Paddleboarding & The Nia 52 Moves

Kathy deWet-Oleson

Date Added: February 27, 2012

By: Kathy deWet-Oleson  |  February 27, 2012

Kathy is a Black Belt certified Nia teacher and Nia 5 Stages teacher. She has an M.S. in Exercise Science, a B. A. in Psychology, and currently teaches a variety of group fitness classes, including Nia, at Moorpark College and the Ventura Nia Center.

My first week since the Nia 52 Moves Training has been full of sensational experiences. I cherish the way my Nia practice crosses over into multiple aspects of day-to-day life as well as into the sports and recreational activities I enjoy. I started the sport of standup paddleboarding in 2009 when I learned my father had cancer. It was a wake up call not to put off fulfilling my desires. I now paddle long distance races as a Team Duke athlete, raising money for cancer research in my father’s memory. I apply my Nia practice to paddleboarding, setting a focus each time I paddle, connecting to sensation, being in the moment, and dancing with the ever-changing music of ocean. Just prior to attending the 52 Moves Training, I took a short pre-race paddling clinic with one of the world’s most accomplished elite paddlers. I received one little piece of feedback: “move energy through the entire body as if falling onto the paddle, rather than using the muscles of the arms alone.” I gave it a try, and paddled one of my best events ever, finishing first in the 50 and over wahine class. Some strokes felt like dynamic ease, while many were sensed as much effort as I practiced connecting to a shift in my paddling style. After the race it was back to pre-training for the 52 Moves.

The Nia 52 Moves Training was now just a week away, and I felt like I had come to a sticking point with my skills practice. I was doing my best to honor the pre-training practice schedule, and some days combined with my work and commitment to my sport, I was doing 6-7 hours of physical activity. My moves started to feel very mechanical and lacked any quality of playfulness or creative expression. I kept reflecting on a paragraph in the Nia Technique book that cautions about doing conventional, repetitive movements, as they do not support The Body’s Way. I was falling into a state of confusion, not knowing how to repeat these moves over and over without becoming complacent. Feeling emotionally deflated and physically in a place of disconnect, I came to Portland trusting that everything would turn out okay.

The way Debbie Rosas orchestrated the training was beautiful. It was clear to me that adaptation was happening along the way as she and the trainers, much like a rock star and band, fed us with what best fit the moment, rather than sticking to a pre-determined playlist or agenda. I rode the ups and downs of the "on the mat tests" and was in a place of self-doubt as the session for the upper extremities approached. Finding the joy of integrating the hand and finger techniques into may dance has been a slow and steady learning process since my first class in 2006. Over two decades of teaching traditional fitness formats with no attention to these fine motor movements has left me with many neuromuscular pathways that need to reunite.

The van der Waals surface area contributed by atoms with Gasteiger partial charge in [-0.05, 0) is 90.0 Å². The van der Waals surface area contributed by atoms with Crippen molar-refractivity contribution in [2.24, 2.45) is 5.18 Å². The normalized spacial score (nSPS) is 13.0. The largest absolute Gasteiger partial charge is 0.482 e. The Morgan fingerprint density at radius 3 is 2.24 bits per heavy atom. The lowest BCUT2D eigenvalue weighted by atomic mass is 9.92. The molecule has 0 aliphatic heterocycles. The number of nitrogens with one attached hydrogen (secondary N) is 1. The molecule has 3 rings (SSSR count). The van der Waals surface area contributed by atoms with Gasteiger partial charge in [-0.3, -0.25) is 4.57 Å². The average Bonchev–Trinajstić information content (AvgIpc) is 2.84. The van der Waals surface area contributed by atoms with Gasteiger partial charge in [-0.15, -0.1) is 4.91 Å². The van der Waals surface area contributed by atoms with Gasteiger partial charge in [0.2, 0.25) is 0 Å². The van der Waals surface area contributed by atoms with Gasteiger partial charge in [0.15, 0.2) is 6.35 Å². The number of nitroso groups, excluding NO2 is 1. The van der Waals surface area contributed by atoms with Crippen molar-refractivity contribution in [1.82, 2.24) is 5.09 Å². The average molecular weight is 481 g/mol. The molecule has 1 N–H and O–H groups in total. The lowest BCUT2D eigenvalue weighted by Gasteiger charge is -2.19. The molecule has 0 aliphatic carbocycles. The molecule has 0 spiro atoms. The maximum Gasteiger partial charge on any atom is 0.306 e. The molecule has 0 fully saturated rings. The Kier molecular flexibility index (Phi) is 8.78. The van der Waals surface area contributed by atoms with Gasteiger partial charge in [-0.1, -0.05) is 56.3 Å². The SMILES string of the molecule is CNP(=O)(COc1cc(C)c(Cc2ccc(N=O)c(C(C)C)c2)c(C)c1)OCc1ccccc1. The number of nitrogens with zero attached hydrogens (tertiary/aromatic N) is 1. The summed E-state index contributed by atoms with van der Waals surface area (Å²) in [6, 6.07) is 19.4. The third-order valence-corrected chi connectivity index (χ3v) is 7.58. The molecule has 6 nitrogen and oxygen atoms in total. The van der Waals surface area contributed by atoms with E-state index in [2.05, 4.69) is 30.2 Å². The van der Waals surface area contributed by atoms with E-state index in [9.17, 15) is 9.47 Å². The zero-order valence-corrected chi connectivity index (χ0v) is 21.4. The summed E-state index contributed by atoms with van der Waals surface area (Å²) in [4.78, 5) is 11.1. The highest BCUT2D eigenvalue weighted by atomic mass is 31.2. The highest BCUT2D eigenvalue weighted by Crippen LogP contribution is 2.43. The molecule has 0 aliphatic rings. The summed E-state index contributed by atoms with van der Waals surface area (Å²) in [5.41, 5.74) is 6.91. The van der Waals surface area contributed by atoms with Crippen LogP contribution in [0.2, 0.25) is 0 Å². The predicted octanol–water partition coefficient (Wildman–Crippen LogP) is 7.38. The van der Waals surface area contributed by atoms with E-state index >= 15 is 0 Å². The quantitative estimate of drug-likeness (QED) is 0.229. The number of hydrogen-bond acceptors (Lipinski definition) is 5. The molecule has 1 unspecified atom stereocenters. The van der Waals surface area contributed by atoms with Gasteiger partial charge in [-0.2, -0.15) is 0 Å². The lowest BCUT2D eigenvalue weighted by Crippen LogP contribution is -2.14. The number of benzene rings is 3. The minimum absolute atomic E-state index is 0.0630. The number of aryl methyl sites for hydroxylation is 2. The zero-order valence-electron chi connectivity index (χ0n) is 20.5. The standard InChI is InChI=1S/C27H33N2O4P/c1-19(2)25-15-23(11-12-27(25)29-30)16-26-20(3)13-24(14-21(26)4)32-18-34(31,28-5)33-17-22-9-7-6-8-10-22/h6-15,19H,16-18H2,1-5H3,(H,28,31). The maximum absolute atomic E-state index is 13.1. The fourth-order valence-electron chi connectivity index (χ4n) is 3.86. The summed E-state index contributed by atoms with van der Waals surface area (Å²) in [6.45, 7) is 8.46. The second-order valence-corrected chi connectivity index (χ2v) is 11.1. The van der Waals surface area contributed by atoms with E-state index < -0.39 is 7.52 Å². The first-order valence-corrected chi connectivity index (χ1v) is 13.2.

On the third and final day of the training, I showed up feeling small. Kevin's suggestion to listen to the voice prompts and move and energize each move in our own way was helpful to me as I prepared for the mat test. In addition, I was prepared to embody the little tidbits shared by the team of coaches throughout the previous days. I had previously perceived I was really "in my base," as I sensed grounding and stability, keeping my knees soft. Yet in the days of the training I learned that I tend to over stabilize and that this blocks the energy from moving up and through my body (same as I was doing in paddleboarding). At a point early in the mat test for the upper extremities, Ken said I was doing the correct move but needed to energize my hands. Suddenl,y as if he turned on a light switch, I was able to connect to a different sensation. This new connection flickered on and off throughout the mat test, and I danced the most pleasing 52 Moves my body has ever experienced. With this positive experience, I approached the end of the training with great enthusiasm to put to practice all that I am learning, and to share that with my students.

Since home, I had a chance to jump on my paddleboard and had an interesting experience. I sensed my stance on the board in a new and different way. Instead of bracing my feet on the board I sensed my weight dropping into my heels. As I prepared to press the paddle into the water, the energy moved up through the back of my legs and my pelvis rotated towards where I was reaching with the paddle, my arm bones extending to receive my body weight. Boom! The paddle went in smooth with a sense of power. As I continued repeating this action I glanced at my GPS that tracks my speed, and I was moving faster than usual. Thinking there might be a current moving my board along I reversed direction and had the same result. I am truly tickled how dancing Nia and taking the 52 Moves Training has the potential to improve my performance in a sport I enjoy. Thank you, Debbie Rosas, for brightening the joy, grace, power and potential in me. Now it is off to practice, refine, and study the details of my library of DVDs... to discover what my post-training will bring... and to maybe even squeeze in an audit!